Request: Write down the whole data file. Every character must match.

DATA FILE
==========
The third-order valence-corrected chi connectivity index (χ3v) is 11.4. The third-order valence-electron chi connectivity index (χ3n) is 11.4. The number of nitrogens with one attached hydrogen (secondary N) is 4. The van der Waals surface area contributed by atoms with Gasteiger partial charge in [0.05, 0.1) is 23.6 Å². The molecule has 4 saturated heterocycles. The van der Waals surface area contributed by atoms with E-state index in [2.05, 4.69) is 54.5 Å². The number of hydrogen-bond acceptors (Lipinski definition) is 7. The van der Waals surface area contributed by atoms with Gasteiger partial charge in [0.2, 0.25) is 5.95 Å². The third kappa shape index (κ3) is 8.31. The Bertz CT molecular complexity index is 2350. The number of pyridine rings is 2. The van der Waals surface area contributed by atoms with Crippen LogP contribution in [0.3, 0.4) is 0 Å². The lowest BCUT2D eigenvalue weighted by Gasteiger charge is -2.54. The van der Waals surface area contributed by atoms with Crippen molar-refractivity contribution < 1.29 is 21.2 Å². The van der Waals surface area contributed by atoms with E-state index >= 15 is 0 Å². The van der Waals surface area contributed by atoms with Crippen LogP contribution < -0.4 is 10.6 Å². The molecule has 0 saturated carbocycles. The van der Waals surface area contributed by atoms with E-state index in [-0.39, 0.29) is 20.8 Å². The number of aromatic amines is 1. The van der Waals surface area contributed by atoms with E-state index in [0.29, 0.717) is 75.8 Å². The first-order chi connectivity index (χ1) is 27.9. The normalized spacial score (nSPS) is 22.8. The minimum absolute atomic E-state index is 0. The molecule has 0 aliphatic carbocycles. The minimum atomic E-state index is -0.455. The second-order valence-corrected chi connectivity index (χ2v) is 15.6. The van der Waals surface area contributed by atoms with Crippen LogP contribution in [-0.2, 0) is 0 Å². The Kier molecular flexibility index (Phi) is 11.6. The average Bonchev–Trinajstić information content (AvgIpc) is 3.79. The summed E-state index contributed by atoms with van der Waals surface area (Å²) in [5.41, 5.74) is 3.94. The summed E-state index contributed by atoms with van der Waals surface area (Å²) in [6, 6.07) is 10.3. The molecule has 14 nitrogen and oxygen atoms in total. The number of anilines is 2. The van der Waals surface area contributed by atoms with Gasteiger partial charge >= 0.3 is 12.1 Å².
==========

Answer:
The third-order valence-corrected chi connectivity index (χ3v) is 11.4. The third-order valence-electron chi connectivity index (χ3n) is 11.4. The number of nitrogens with one attached hydrogen (secondary N) is 4. The van der Waals surface area contributed by atoms with Gasteiger partial charge in [0.05, 0.1) is 23.6 Å². The molecule has 4 saturated heterocycles. The van der Waals surface area contributed by atoms with E-state index in [2.05, 4.69) is 54.5 Å². The number of hydrogen-bond acceptors (Lipinski definition) is 7. The van der Waals surface area contributed by atoms with Gasteiger partial charge in [0.2, 0.25) is 5.95 Å². The third kappa shape index (κ3) is 8.31. The Bertz CT molecular complexity index is 2350. The number of pyridine rings is 2. The van der Waals surface area contributed by atoms with Crippen LogP contribution in [0.3, 0.4) is 0 Å². The lowest BCUT2D eigenvalue weighted by Gasteiger charge is -2.54. The van der Waals surface area contributed by atoms with Crippen molar-refractivity contribution < 1.29 is 21.2 Å². The van der Waals surface area contributed by atoms with E-state index >= 15 is 0 Å². The van der Waals surface area contributed by atoms with Crippen LogP contribution < -0.4 is 10.6 Å². The molecule has 0 saturated carbocycles. The van der Waals surface area contributed by atoms with E-state index in [-0.39, 0.29) is 20.8 Å². The number of aromatic amines is 1. The van der Waals surface area contributed by atoms with E-state index in [0.29, 0.717) is 75.8 Å². The first-order chi connectivity index (χ1) is 27.9. The normalized spacial score (nSPS) is 22.8. The minimum absolute atomic E-state index is 0. The molecule has 0 aliphatic carbocycles. The minimum atomic E-state index is -0.455. The second-order valence-corrected chi connectivity index (χ2v) is 15.6. The van der Waals surface area contributed by atoms with Crippen LogP contribution in [-0.2, 0) is 0 Å². The Kier molecular flexibility index (Phi) is 11.6. The average Bonchev–Trinajstić information content (AvgIpc) is 3.79. The summed E-state index contributed by atoms with van der Waals surface area (Å²) in [5.41, 5.74) is 3.94. The summed E-state index contributed by atoms with van der Waals surface area (Å²) in [6, 6.07) is 10.3. The molecule has 14 nitrogen and oxygen atoms in total. The number of anilines is 2. The van der Waals surface area contributed by atoms with Gasteiger partial charge >= 0.3 is 12.1 Å².